But for me, perhaps the most amazing person to emerge from this book is the author himself. Portrayed in the press during his tenancy in office as a swashbuckling, free-wheeling, polished, accomplished but almost devil-may-care sort of fellow on his motor-cycle, he emerges as a man of real principle, and of intellectual brilliance such as almost to take one’s breath away. He peppers his text with classical illusions that always seem to be appropriate to their use, but what astonished me above everything was his perfect command of his second language, English, in which apparently no nuance, no vernacular expression, was beyond his reach. He had, of course, been educated in English as well as Greek, having completed his secondary schooling in England, taken his University degrees there, become a professor in Britain universities before going off to work for an American company as an expert on games theory, and then emigrating to Australia where, at the University of Sydney, he settled in so well as to take out Australian citizenship before becoming disgusted with the right wing politics of the country.
He was, he says, perfectly happy in Austin, Texas, pouring out scholarly papers on the global situation ,when he was persuaded by Jamie Galbraith among others, that his talents were needed in the crisis in which Greece had found itself.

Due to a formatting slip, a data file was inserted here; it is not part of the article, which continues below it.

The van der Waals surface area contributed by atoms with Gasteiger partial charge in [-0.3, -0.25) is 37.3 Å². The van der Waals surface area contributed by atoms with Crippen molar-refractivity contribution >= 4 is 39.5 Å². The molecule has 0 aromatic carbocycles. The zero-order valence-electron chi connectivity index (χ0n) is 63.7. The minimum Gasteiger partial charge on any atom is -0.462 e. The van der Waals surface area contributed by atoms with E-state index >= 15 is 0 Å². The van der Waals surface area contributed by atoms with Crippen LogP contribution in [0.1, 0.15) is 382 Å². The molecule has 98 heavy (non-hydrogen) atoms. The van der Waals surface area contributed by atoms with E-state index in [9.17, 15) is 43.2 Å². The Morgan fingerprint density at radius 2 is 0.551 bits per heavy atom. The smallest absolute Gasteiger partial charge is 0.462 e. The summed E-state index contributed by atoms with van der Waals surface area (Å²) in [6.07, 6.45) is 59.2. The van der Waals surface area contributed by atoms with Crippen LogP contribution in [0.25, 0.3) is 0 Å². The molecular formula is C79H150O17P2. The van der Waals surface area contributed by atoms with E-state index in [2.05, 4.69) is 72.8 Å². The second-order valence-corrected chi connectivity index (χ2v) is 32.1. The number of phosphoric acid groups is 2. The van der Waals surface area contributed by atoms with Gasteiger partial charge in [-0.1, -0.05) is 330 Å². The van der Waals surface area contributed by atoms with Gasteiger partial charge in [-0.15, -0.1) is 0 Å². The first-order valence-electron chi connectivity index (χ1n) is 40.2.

If there is a bete noire in the story it is Wolfgang Schauble, Angela Merkel’s minister of finance, who seemed to have everyone else in the European financial world scared of him, and under his thumb. He appeared determined to force Greece out of the Eurozone, if not right out of the European Union, and it was not until fairly well along in the drama that Varoufakis obtained an admission from him that his primary interest was to impose his authority over France and to prevent the weaker economies of the European south from exiting. According to the author he was not even interested in the fate of Greece, which --- as events so correctly confirmed --- he appeared to have under complete control. Let alone was he the slightest bit concerned about the destruction of the lives of millions of impoverished Greeks.
But the story shows that these babies do not play around: at an early stage, telephone threats were made against the son of Varoufakis’s second wife if the economist with his bizarre arguments didn't make himself scarce, which caused him to go into exile, from which he only reluctantly returned. Later on one memorable evening, he was dining with some friends when he was attacked by a gang wielding broken bottles. When they were persuaded to desist he followed them outside and insisted they talk to him. The attack took place in an area of Athens he had grown up in and to which he had returned; this gang, leaning more to the left than the right, was demanding he clear out of this neighbourhood, and when he appealed to their commonsense, they dropped their hostility.